Saul Bellow’s autobiographical account of breaking through writers’ block with the creation of Augie March.
My first thought was that I must get rid of the hospital novel—it was poisoning my life. And next I recognized that this was not what being a novelist was supposed to have meant. This bitterness of mine was intolerable, it was disgraceful, a symptom of slavery. I think I’ve always been inclined to accept the depressions that overtook me and I felt just now that I had allowed myself to be dominated by the atmosphere of misery or surliness, that I had agreed somehow to be shut in or bottled up. I seem then to have gone back to childhood in my thoughts and remembered a pal of mine whose surname was August—a handsome, breezy, freewheeling kid who used to yell out when we were playing checkers, “I got a scheme!” He lived in the adjoining building and we used to try to have telephone conversations with tin cans connected by waxed grocery string. His father had deserted the family, his mother was, even to a nine-year-old kid, visibly abnormal, he had a strong and handsome older brother. There was a younger child who was retarded—a case of Down syndrome, perhaps—and they had a granny who ran the show. (She was not really the granny; she’d perhaps been placed there by a social agency that had some program for getting old people to take charge of broken families.) Now, just what had happened to handsome, cheerful Chuckie and to his brothers, his mother, and the stranger whom they called granny? I hadn’t seen anything of these people for three decades and hadn’t a clue. So I decided to describe their lives. This came on me in a tremendous jump. Subject and language appeared at the same moment. The language was immediately present—I can’t say how it happened, but I was suddenly enriched with words and phrases. The gloom went out of me and I found myself with magical suddenness writing a first paragraph.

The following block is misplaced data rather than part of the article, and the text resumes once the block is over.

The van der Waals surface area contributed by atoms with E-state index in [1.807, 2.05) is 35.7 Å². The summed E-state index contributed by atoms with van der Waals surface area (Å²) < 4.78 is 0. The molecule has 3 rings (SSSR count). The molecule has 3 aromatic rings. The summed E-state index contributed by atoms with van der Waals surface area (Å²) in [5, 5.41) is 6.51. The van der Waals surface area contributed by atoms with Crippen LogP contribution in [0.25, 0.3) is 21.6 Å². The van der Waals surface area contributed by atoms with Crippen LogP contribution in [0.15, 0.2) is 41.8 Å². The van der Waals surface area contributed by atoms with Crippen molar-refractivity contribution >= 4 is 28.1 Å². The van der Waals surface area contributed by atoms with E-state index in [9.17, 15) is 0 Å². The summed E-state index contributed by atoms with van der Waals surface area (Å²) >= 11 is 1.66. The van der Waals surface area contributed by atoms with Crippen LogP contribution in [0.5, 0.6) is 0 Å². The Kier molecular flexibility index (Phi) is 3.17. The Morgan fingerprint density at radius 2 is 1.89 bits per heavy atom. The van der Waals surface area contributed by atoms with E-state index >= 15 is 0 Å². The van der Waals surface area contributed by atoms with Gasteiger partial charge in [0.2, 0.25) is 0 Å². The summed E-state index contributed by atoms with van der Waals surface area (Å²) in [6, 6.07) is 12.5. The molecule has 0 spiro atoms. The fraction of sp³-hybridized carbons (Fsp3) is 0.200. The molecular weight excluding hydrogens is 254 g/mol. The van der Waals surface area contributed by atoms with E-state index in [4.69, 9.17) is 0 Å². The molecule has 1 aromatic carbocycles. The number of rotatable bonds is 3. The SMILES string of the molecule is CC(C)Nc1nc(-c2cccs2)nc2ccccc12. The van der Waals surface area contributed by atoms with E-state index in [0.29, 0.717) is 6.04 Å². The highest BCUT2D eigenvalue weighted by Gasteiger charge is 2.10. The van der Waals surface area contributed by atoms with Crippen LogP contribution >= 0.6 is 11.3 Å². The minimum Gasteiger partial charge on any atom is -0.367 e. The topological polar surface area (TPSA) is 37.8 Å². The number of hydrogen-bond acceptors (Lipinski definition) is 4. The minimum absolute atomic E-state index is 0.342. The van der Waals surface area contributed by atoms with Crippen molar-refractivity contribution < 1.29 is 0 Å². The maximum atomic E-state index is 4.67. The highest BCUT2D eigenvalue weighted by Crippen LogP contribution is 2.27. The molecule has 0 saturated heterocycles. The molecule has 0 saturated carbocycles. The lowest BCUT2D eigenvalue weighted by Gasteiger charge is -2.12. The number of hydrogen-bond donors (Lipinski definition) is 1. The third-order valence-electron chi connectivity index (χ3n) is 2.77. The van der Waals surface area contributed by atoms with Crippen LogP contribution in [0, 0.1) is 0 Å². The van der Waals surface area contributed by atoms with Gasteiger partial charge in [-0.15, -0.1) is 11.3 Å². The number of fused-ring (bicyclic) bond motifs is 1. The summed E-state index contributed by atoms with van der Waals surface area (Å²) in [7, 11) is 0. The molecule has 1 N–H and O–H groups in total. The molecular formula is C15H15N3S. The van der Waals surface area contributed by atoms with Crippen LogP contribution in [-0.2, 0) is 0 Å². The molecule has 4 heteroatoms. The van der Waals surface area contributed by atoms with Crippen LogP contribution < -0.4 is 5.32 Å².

I was too busy and happy to make any diagnoses or to look for causes and effects. I had the triumphant feeling that this is what I had been born for. I pushed the hospital manuscript aside and began immediately to write in a spirit of reunion with the kid who had shouted, “I got a scheme!” It poured out of me. I was writing many hours every day. In the next two years I seldom looked into Fowler’s “Modern English Usage.”
Perhaps I should also add that it has been a lifelong pattern with me to come back to strength from a position of extreme weakness: I had been almost suffocated and then found that I was breathing more deeply than ever.
It was enormously exhilarating to take liberties with the language. I said what I pleased and I didn’t hesitate to generalize wildly and to invoke and dismiss epochs and worlds. For the first time I felt that the language was mine to do with as I wished.